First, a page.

Eastern Ukraine Jews to get $650,000 in emergency funding

(JTA) — The International Fellowship of Christians and Jews pledged $650,000 in emergency funding for Jews in the battle zones of eastern Ukraine.

The emergency funding will provide Jews from cities such as Donetsk and Mariupol, who are caught in the crossfire between Ukrainian troops and pro-Russian separatists, with medicine, food, housing and security, Rabbi Yechiel Eckstein, IFJC’s founder and president, said Sunday in a statement to JTA announcing the extra funds.

“We will do everything in our power and means so no Jew will be left homeless or starved,” he wrote.

The funding will ensure thousands of food and medicine packages, as well as three months of operating soup kitchens and providing security for Jewish synagogues and institutions in Donetsk, Lugansk and Mariupol.

Mariupol has about 7,000 Jews living there, according to Mendel Cohen, a Chabad emissary who has served as the city’s rabbi for the past nine years. But the city has lost 15 percent of its Jewish community following the worsening of fighting in the city in Jan. 24, when Mariupol was struck by dozens of rockets that killed 30 people and wounded over 100.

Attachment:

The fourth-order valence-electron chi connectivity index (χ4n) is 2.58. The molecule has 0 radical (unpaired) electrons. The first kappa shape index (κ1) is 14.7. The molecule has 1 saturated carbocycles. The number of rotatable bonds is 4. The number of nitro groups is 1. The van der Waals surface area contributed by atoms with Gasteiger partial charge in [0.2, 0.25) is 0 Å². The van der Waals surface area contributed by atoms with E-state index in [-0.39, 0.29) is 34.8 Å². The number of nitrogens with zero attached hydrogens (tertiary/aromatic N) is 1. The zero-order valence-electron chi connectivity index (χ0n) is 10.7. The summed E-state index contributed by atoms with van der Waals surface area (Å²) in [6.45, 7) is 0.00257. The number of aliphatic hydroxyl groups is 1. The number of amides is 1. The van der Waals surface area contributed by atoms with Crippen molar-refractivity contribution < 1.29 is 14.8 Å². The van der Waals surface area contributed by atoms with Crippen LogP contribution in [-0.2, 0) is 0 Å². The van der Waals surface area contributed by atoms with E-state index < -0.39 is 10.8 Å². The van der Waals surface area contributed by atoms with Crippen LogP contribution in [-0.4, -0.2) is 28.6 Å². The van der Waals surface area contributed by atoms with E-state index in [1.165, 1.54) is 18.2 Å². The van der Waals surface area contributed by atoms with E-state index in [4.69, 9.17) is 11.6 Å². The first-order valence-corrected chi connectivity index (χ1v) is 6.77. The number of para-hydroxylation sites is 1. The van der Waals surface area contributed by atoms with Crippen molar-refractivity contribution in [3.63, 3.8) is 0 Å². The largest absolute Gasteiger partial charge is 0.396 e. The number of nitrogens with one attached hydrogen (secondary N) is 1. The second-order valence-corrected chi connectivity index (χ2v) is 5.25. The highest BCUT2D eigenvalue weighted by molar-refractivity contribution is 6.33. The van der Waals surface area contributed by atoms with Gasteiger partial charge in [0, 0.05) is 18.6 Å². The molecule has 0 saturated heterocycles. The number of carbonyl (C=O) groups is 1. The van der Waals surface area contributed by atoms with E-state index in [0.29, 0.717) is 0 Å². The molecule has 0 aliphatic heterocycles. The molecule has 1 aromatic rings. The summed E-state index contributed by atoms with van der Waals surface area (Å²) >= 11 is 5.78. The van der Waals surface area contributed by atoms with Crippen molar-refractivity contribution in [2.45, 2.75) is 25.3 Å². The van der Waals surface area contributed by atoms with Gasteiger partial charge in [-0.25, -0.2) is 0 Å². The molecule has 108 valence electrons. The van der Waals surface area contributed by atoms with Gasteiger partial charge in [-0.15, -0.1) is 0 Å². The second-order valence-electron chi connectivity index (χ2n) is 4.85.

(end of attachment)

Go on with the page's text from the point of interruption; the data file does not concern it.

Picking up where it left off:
“The community will remain, but the events of the past few months will have a lasting effect on all the Jewish communities in the fighting zones,” Cohen told JTA on Monday. “They are becoming greatly reduced. The people who fled to Israel, many of them will not be coming back. The fellowship’s aid is a lifeline for those who stay.”

IFJC spends $20 million to $25 million annually on aid to communities in the former Soviet Union, with approximately half going to Jews in Ukraine, where the fighting and political instability have plunged the economy into a recession accompanied by drastic inflation of the national currency, the hryvna.

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